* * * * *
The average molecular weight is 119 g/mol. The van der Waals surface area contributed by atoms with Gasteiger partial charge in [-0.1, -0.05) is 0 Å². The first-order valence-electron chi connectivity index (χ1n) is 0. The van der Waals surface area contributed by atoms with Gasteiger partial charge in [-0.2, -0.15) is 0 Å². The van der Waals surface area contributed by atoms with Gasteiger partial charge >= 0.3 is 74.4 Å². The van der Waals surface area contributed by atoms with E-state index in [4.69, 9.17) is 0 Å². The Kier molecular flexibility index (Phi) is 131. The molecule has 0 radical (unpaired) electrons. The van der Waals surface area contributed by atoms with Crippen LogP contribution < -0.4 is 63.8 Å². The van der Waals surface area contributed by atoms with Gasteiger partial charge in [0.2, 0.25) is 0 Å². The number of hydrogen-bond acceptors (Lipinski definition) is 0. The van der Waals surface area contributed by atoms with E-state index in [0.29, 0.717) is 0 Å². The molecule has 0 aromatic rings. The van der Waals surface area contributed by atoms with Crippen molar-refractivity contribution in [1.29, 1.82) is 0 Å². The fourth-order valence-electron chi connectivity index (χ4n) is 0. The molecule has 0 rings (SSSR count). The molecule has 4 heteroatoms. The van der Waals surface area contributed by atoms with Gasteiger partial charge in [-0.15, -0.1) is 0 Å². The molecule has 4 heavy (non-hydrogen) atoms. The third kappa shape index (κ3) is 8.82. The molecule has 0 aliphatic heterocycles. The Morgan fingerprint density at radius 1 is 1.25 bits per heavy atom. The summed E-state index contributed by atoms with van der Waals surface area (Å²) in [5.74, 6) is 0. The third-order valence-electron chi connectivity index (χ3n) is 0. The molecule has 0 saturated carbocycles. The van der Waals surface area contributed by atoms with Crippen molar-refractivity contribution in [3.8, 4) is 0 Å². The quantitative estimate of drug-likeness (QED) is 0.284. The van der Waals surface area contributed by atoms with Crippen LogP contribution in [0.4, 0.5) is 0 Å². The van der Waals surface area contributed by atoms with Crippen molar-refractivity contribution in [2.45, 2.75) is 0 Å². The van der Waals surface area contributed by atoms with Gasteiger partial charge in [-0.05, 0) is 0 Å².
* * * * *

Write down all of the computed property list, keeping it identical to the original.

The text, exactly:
The average molecular weight is 119 g/mol. The van der Waals surface area contributed by atoms with Gasteiger partial charge in [-0.1, -0.05) is 0 Å². The first-order valence-electron chi connectivity index (χ1n) is 0. The van der Waals surface area contributed by atoms with Gasteiger partial charge in [-0.2, -0.15) is 0 Å². The van der Waals surface area contributed by atoms with Gasteiger partial charge >= 0.3 is 74.4 Å². The van der Waals surface area contributed by atoms with E-state index in [4.69, 9.17) is 0 Å². The Kier molecular flexibility index (Phi) is 131. The molecule has 0 radical (unpaired) electrons. The van der Waals surface area contributed by atoms with Crippen LogP contribution < -0.4 is 63.8 Å². The van der Waals surface area contributed by atoms with Gasteiger partial charge in [0.2, 0.25) is 0 Å². The number of hydrogen-bond acceptors (Lipinski definition) is 0. The van der Waals surface area contributed by atoms with E-state index in [0.29, 0.717) is 0 Å². The molecule has 0 aromatic rings. The van der Waals surface area contributed by atoms with Crippen molar-refractivity contribution in [1.29, 1.82) is 0 Å². The fourth-order valence-electron chi connectivity index (χ4n) is 0. The molecule has 0 rings (SSSR count). The molecule has 4 heteroatoms. The van der Waals surface area contributed by atoms with Gasteiger partial charge in [-0.15, -0.1) is 0 Å². The molecule has 4 heavy (non-hydrogen) atoms. The third kappa shape index (κ3) is 8.82. The molecule has 0 aliphatic heterocycles. The Morgan fingerprint density at radius 1 is 1.25 bits per heavy atom. The summed E-state index contributed by atoms with van der Waals surface area (Å²) in [5.74, 6) is 0. The third-order valence-electron chi connectivity index (χ3n) is 0. The molecule has 0 saturated carbocycles. The van der Waals surface area contributed by atoms with Crippen molar-refractivity contribution in [3.8, 4) is 0 Å². The quantitative estimate of drug-likeness (QED) is 0.284. The van der Waals surface area contributed by atoms with Crippen LogP contribution in [0.4, 0.5) is 0 Å². The van der Waals surface area contributed by atoms with Crippen molar-refractivity contribution in [2.45, 2.75) is 0 Å². The van der Waals surface area contributed by atoms with Gasteiger partial charge in [-0.05, 0) is 0 Å².